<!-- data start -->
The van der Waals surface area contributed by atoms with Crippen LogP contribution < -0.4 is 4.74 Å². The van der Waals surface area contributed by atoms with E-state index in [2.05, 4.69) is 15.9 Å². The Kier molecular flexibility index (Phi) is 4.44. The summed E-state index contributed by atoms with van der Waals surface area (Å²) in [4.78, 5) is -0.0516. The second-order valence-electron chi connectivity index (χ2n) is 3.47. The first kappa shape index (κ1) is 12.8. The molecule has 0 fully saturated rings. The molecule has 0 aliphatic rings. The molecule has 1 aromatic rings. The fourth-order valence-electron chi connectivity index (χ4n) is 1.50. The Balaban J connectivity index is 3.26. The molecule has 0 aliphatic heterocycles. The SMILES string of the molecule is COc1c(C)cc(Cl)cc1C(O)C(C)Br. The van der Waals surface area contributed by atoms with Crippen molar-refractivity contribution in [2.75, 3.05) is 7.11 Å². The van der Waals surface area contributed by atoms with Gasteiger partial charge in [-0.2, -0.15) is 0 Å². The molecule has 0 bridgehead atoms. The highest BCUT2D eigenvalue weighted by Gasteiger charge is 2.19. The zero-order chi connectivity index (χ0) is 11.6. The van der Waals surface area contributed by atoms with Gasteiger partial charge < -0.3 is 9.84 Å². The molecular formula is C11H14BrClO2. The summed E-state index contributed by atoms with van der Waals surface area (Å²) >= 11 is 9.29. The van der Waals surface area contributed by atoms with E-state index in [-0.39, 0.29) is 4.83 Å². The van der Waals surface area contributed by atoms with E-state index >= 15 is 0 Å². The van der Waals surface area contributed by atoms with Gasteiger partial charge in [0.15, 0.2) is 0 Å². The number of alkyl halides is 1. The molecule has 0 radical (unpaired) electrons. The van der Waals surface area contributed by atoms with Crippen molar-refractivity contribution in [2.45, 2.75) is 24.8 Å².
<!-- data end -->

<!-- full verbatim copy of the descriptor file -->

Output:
The van der Waals surface area contributed by atoms with Crippen LogP contribution < -0.4 is 4.74 Å². The van der Waals surface area contributed by atoms with E-state index in [2.05, 4.69) is 15.9 Å². The Kier molecular flexibility index (Phi) is 4.44. The summed E-state index contributed by atoms with van der Waals surface area (Å²) in [4.78, 5) is -0.0516. The second-order valence-electron chi connectivity index (χ2n) is 3.47. The first kappa shape index (κ1) is 12.8. The molecule has 0 fully saturated rings. The molecule has 0 aliphatic rings. The molecule has 1 aromatic rings. The fourth-order valence-electron chi connectivity index (χ4n) is 1.50. The Balaban J connectivity index is 3.26. The molecule has 0 aliphatic heterocycles. The SMILES string of the molecule is COc1c(C)cc(Cl)cc1C(O)C(C)Br. The van der Waals surface area contributed by atoms with Crippen molar-refractivity contribution in [2.75, 3.05) is 7.11 Å². The van der Waals surface area contributed by atoms with Gasteiger partial charge in [-0.2, -0.15) is 0 Å². The molecule has 0 bridgehead atoms. The highest BCUT2D eigenvalue weighted by Gasteiger charge is 2.19. The zero-order chi connectivity index (χ0) is 11.6. The van der Waals surface area contributed by atoms with Gasteiger partial charge < -0.3 is 9.84 Å². The molecular formula is C11H14BrClO2. The summed E-state index contributed by atoms with van der Waals surface area (Å²) >= 11 is 9.29. The van der Waals surface area contributed by atoms with E-state index in [-0.39, 0.29) is 4.83 Å². The van der Waals surface area contributed by atoms with E-state index >= 15 is 0 Å². The van der Waals surface area contributed by atoms with Gasteiger partial charge in [0.15, 0.2) is 0 Å². The number of alkyl halides is 1. The molecule has 0 radical (unpaired) electrons. The van der Waals surface area contributed by atoms with Crippen molar-refractivity contribution in [2.45, 2.75) is 24.8 Å².